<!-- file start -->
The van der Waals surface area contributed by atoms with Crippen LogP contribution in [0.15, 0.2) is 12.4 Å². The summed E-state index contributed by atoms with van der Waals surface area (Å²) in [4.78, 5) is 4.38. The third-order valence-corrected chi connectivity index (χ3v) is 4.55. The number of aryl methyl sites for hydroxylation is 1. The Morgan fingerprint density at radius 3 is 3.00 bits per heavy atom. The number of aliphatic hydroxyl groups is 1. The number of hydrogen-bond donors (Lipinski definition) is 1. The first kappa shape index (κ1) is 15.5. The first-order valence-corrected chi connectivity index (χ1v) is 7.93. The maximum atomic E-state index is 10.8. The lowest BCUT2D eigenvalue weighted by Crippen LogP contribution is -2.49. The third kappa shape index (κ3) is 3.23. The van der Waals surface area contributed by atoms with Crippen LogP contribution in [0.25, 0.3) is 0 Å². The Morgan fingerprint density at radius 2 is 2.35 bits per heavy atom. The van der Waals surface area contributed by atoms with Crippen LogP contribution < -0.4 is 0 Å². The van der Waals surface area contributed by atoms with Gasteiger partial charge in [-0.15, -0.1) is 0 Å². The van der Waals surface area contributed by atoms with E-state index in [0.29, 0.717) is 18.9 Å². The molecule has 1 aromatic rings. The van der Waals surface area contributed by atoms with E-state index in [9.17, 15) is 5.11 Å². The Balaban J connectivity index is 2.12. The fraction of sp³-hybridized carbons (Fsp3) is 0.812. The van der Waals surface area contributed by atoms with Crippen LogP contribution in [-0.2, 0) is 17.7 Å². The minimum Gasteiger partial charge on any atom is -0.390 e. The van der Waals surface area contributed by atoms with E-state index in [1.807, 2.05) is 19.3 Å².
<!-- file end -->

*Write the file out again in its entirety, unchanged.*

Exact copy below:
The van der Waals surface area contributed by atoms with Crippen LogP contribution in [0.15, 0.2) is 12.4 Å². The summed E-state index contributed by atoms with van der Waals surface area (Å²) in [4.78, 5) is 4.38. The third-order valence-corrected chi connectivity index (χ3v) is 4.55. The number of aryl methyl sites for hydroxylation is 1. The Morgan fingerprint density at radius 3 is 3.00 bits per heavy atom. The number of aliphatic hydroxyl groups is 1. The number of hydrogen-bond donors (Lipinski definition) is 1. The first kappa shape index (κ1) is 15.5. The first-order valence-corrected chi connectivity index (χ1v) is 7.93. The maximum atomic E-state index is 10.8. The lowest BCUT2D eigenvalue weighted by Crippen LogP contribution is -2.49. The third kappa shape index (κ3) is 3.23. The van der Waals surface area contributed by atoms with Crippen LogP contribution in [0.25, 0.3) is 0 Å². The Morgan fingerprint density at radius 2 is 2.35 bits per heavy atom. The van der Waals surface area contributed by atoms with Crippen LogP contribution < -0.4 is 0 Å². The van der Waals surface area contributed by atoms with Gasteiger partial charge in [-0.15, -0.1) is 0 Å². The van der Waals surface area contributed by atoms with E-state index in [0.29, 0.717) is 18.9 Å². The molecule has 1 aromatic rings. The van der Waals surface area contributed by atoms with E-state index in [9.17, 15) is 5.11 Å². The Balaban J connectivity index is 2.12. The fraction of sp³-hybridized carbons (Fsp3) is 0.812. The van der Waals surface area contributed by atoms with Crippen LogP contribution in [-0.2, 0) is 17.7 Å². The minimum Gasteiger partial charge on any atom is -0.390 e. The van der Waals surface area contributed by atoms with E-state index in [1.807, 2.05) is 19.3 Å².